The planned B.B. Owen Park at Trinity Falls will no doubt quickly become a recreational destination for North Texas.  Backed by a generous $11 Million endowment from the B.B. Owen Trust, this 300-acre park will feature athletic fields, an amphitheater, multiple playgrounds, picnic areas, and miles of nature and interpretive trails.  What makes this park truly special, however, is its role in preserving a significant section of the Trinity River corridor.

Located in McKinney, Texas in an area just ripe for development, the Elm Fork of the Trinity River and its surrounding floodplain might have been viewed only as something that should be mitigated to allow for more construction.  Instead, thanks in large part to the priorities set by the B.B. Owen Trust, this river corridor will be preserved and celebrated as part of the site’s heritage and part of the larger North Texas ecosystem.

The Trinity River spans 710 miles, beginning north of Dallas and running to Trinity Bay southeast of Houston.  It is the longest river contained entirely within the state of Texas and its East Fork runs directly along the eastern edge of the Trinity Falls community.  The preservation and enhancement of this corridor will promote habitat connectivity along the river, allowing plants, fish, and wildlife to grow and migrate in a natural, healthy environment.  Wildlife are naturally on the move for a myriad of reasons – for food sources, changing climate, and claiming new ground to call home.  When their habitat is disrupted, it often leads to those plant and animal species becoming endangered.  Trinity Falls and B.B. Owens Park together seek to protect this important natural ecosystem and provide an opportunity for residents of the community to learn to appreciate these all-important natural systems.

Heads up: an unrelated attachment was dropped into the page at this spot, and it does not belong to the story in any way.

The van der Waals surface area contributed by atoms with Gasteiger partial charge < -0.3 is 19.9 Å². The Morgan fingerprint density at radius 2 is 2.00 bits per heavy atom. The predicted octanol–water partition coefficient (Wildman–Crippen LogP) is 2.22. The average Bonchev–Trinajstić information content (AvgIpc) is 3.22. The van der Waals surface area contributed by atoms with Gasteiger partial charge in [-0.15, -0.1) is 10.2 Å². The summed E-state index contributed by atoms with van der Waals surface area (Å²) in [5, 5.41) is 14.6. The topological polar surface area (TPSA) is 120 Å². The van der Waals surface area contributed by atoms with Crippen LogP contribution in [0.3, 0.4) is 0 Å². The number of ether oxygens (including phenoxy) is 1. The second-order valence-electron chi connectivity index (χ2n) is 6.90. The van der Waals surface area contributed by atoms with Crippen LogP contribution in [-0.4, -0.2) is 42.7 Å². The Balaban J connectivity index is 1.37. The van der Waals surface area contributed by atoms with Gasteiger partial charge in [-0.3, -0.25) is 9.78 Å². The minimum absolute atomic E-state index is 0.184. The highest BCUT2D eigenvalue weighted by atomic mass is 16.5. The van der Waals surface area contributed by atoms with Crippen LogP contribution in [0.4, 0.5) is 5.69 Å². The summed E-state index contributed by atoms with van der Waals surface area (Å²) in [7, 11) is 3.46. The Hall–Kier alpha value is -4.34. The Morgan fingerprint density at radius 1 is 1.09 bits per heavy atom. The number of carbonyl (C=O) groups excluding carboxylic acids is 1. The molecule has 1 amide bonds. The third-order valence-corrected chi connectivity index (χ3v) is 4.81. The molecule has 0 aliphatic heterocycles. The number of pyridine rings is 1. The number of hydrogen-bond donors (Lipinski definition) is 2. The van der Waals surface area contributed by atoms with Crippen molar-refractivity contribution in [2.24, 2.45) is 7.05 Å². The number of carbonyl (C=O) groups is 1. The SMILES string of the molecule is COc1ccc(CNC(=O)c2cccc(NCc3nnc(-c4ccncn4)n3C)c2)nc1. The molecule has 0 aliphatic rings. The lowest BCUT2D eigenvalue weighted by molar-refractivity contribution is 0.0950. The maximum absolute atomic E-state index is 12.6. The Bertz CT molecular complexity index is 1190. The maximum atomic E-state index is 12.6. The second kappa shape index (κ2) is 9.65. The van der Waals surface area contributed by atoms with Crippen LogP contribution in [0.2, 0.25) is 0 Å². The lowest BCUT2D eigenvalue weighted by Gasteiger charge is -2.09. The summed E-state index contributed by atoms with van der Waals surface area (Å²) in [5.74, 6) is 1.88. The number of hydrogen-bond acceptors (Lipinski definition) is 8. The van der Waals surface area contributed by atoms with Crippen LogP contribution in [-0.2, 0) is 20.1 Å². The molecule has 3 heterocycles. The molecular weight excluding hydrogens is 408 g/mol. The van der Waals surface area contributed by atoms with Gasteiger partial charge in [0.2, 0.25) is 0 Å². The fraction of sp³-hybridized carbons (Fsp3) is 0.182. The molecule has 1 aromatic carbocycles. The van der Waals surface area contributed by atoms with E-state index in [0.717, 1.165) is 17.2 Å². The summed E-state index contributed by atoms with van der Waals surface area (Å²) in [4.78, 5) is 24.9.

In addition to preserving the river corridor, the design team was charged with creating community infrastructure to protect it from the potentially harmful effects of development and human activity.  One key feature of the design is the regional detention pond system.  On the surface, residents will experience these natural-looking ponds as amenities than can be used for activities like fishing and canoeing.  But these ponds serve a dual purpose in that they capture stormwater when it rains, slowing the flow and retaining volume so it does not overwhelm the community or the river itself.  The water is filtered through the pond, a process which naturally removes harmful toxins and sediments that are common byproducts of urban runoff and residential development.  This process also cools the water down to a more natural temperature before it is released back into the river.

Rarely does a new residential community in the Metroplex benefit from a recreational and environmental gift of this scale. While the residents of Trinity Falls will surely benefit from convenient access to such a diversity of natural landscapes and recreational pursuits, the real legacy of B. B. Owen Park at Trinity Falls is its commitment to preserving the natural landscape and habitat of North Texas for generations to come.